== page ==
“Water fluoridation benefits both children and adults by preventing tooth decay,” said Christine Veschusio, director of the S.C. Department of Health and Environmental Control's Division of Oral Health. “Fluoridation is the adjustment of fluoride in the water to a level that is most effective in preventing tooth decay. The award recognizes those water systems that have maintained a consistent level of optimally fluoridated water for 50 consecutive years. DHEC and the South Carolina Dental Association want to recognize these systems for their water fluoridation efforts.”
Veschusio said the 12 systems being recognized include the cities of Aiken, Darlington, Hartsville, Kershaw, Lancaster, Cayce, Marion, Union, Rock Hill along with McCormick Commission of Public Works, Orangeburg Department of Public Utilities and Shaw Air Force Base.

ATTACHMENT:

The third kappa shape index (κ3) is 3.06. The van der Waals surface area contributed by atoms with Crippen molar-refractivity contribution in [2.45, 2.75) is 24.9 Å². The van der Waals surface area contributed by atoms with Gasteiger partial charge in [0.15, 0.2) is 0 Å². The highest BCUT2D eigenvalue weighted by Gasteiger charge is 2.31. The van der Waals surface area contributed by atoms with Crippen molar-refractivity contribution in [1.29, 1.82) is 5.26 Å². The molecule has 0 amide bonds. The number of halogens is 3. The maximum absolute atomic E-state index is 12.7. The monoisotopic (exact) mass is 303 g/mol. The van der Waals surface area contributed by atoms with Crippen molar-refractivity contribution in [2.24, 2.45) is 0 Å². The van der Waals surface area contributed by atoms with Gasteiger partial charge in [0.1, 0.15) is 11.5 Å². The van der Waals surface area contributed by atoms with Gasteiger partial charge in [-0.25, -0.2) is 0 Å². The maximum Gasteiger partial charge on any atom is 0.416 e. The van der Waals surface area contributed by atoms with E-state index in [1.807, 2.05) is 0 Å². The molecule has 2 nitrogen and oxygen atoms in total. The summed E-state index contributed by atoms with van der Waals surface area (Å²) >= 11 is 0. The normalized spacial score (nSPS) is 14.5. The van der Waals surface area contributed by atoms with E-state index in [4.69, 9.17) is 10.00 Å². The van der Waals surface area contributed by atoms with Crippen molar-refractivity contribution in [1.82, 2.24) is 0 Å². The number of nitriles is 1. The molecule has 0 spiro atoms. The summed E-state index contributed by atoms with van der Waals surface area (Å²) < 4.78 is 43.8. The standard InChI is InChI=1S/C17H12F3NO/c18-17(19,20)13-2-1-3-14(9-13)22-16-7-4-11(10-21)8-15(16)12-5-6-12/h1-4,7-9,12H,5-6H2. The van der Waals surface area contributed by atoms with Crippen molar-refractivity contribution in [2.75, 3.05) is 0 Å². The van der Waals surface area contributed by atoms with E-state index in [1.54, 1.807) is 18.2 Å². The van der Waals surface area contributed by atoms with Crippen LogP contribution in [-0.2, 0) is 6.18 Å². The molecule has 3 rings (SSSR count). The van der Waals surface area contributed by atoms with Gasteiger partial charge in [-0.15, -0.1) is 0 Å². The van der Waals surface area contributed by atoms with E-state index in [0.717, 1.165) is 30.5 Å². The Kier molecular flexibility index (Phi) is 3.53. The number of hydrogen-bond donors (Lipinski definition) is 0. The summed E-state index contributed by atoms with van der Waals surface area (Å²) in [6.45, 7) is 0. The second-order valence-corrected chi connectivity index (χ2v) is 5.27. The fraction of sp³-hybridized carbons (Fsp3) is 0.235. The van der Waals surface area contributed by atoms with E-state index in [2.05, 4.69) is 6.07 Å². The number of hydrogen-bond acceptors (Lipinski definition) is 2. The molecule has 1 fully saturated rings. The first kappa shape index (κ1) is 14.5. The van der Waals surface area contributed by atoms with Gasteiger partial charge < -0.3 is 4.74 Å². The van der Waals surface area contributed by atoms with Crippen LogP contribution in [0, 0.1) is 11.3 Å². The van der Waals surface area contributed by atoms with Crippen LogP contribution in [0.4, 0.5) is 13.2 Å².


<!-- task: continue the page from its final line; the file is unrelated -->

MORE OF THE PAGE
Veschusio said the American Dental Association supports water fluoridation and urges that its benefits be extended to communities served by centralized water systems. More than 100 national and international organizations recognize the public health benefit of fluoridation, including the American and Canadian Dental Associations, the U.S. Public Health Service, the American Medial Association, the American Academy of Pediatrics and the World Health Organization.
“Community water fluoridation has also been recognized by the national Centers for Disease Control and Prevention as one of 10 great public health achievements of the 20th Century,” she said. “The CDC recommends water fluoridation as a safe, effective and inexpensive method of preventing tooth decay. Studies have shown that fluoridation prevents tooth decay among all age groups, not just children.”
Veschusio said in 2001, the U.S. Task Force on Community Preventive Services recommended communities adopt or maintain fluoridation of public drinking water supplies. More than 170 million people, or 67 percent of the U. S. population served by public water supplies, drink water with optimal fluoride levels for preventing decay.